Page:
Jewel Master Atlantis 3D Review - Screenshot 1 of 4

For years now, Cerasus Media has been pumping out game after game in the Jewel Master series, and very little has changed in that time. Each instalment is usually playable and entertaining enough, but in most instances the gameplay formula and overall presentation have remained the same. And while the classic phrase "If it ain't broke, don't fix it" may apply in Cerasus Media's case (after all, the series continues to sell well it would seem), it's becoming harder to justify handing over our hard-earned cash for more or less exactly the same experience each time.

Despite this, it seems that the development team has finally cottoned on to the fact that change might indeed be a good thing. That's because Jewel Master Atlantis 3D — the latest game in the popular Match-3 series — bucks the trend. The core tile-swapping experience hasn't changed by any means, but lots of the issues that plagued previous entries have been remedied. It's far from revolutionary, but overall the improvements make for a much more streamlined and enjoyable experience.

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In Jewel Master Atlantis 3D, the premise is fairly simple. The game starts off with a mermaid (or merman depending on who you choose) telling you that the once great mythical city of Atlantis was sunk by an evil god and that you must now help to rebuild it. Doing so requires quite a lot of resources, and the only way to amass these is to match up three or more corresponding tiles on a board. Yes, it may seem nonsensical, but such is the world of Jewel Master.

The adventure is thankfully a much smoother experience than in previous titles. The city building elements have been scaled down, with the focus now being on completing so many levels, rather than just collecting resources. You do still need to get a certain amount of three different resources per level, but it's only so that you can complete that particular level. Essentially, a real in-depth management sim-esque experience would have been the ideal direction to go in for this, but at least now this aspect of the game isn't getting in the way of your enjoyment of the Match-3 puzzles.

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Moreover, there are no slide puzzles book-ending each section. These weren't always mandatory before anyway, but they always felt a little pointless. Shifting the focus back to the most important element (the Match-3 gameplay) means the overall experience is better in terms of pace and flow.

In terms of difficulty, Jewel Master Atlantis 3D is surprisingly tough in places. In addition to collecting resources, completing a stage requires you to swap tiles over blue sections of the board. Once these are gone, and you've hit the minimum threshold for resources, the stage ends. Of course, this isn't as simple as it sounds; certain tiles are locked with chains, and require an extra one or two matches to be removed.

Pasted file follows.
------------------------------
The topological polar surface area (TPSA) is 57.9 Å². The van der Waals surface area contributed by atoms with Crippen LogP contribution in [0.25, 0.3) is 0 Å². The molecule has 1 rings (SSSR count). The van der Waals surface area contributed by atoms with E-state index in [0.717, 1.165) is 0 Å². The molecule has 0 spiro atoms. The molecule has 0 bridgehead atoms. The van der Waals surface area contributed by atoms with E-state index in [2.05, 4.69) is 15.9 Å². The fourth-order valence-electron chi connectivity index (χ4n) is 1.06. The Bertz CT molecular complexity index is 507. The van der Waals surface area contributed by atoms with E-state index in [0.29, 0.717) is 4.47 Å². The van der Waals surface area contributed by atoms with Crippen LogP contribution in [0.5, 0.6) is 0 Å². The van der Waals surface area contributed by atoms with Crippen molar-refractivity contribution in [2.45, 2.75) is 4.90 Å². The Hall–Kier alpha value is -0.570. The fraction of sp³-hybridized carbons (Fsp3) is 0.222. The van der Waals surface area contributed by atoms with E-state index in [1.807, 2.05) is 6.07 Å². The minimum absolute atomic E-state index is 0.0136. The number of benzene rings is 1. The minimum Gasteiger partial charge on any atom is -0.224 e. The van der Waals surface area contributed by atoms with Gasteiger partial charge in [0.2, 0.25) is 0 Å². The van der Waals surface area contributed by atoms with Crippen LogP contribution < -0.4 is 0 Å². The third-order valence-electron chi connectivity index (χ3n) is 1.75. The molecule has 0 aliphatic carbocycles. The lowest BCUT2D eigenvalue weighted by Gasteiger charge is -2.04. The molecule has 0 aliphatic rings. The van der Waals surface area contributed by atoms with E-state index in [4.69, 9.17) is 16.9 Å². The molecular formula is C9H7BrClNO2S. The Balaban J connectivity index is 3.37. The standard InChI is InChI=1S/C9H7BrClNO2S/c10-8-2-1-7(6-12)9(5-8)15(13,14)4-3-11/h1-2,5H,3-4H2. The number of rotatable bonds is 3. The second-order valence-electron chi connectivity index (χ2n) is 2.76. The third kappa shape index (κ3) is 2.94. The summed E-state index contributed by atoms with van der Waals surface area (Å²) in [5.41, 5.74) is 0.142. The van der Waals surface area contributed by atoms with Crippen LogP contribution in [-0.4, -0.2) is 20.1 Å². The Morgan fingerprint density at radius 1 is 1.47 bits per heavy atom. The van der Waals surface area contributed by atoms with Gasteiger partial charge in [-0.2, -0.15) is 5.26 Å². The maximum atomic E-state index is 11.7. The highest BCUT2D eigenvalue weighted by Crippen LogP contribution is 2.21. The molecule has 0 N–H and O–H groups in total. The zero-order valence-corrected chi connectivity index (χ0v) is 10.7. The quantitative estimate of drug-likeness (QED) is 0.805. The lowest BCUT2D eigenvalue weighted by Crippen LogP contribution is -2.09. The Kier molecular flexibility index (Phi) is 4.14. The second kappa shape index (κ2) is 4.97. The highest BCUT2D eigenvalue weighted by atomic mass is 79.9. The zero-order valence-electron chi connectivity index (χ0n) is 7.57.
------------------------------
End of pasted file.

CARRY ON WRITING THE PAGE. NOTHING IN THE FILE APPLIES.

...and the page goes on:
To assist with these more challenging situations, there are a number of power-ups at your disposal. These vary quite drastically in terms of usefulness. For example, the first power-up only removes a single tile, but as you progress, you get your hands on time extension bonuses and bombs that clear a large chunk of the board. However, you have to earn these power-ups by also matching three or more of a certain type of tile. Therefore, it adds a great deal of strategy or the game, as you have to wisely time your usage. Another nice feature is the option to add more time the next time round, should you fail a puzzle. This is a very welcome feature, as on some puzzles the time limit seems a little tight, and this provides just enough breathing room, without making the game seem too easy. Not only that but after already spending 15 to 20 minutes on a puzzle, you really don't want to have to attempt it multiple times over.

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Unfortunately, the transition to 3DS hasn't resulted in any substantial improvements in the visual department. The higher resolution provides a much clearer display for the player, but the presentation is ever so bland. Special effects are minimal, and the 3D serves no real purpose during gameplay. It does technically enhance the brief animations between levels, but they're hardly the most exciting thing to watch in the first place. This is an area where the game really falters; the market is flooded with Match-3 games, and utilising the system's power would have really helped to set this title apart from the rest.


Although Jewel Master Atlantis 3D lacks the production values you'd expect to see from a 3DS title, it's still a reasonably entertaining game. Those that have played previous titles in the series will likely appreciate the heavier focus on the core match-3 gameplay experience and other gameplay improvements. It is worth noting, however, that the "3D" in the title is perhaps a tad overemphasised given how it has been incorporated in such a minimal way. If you're a fan of the genre and are looking for a new puzzle fix, then Jewel Master Atlantis 3D might just be worth your time and money.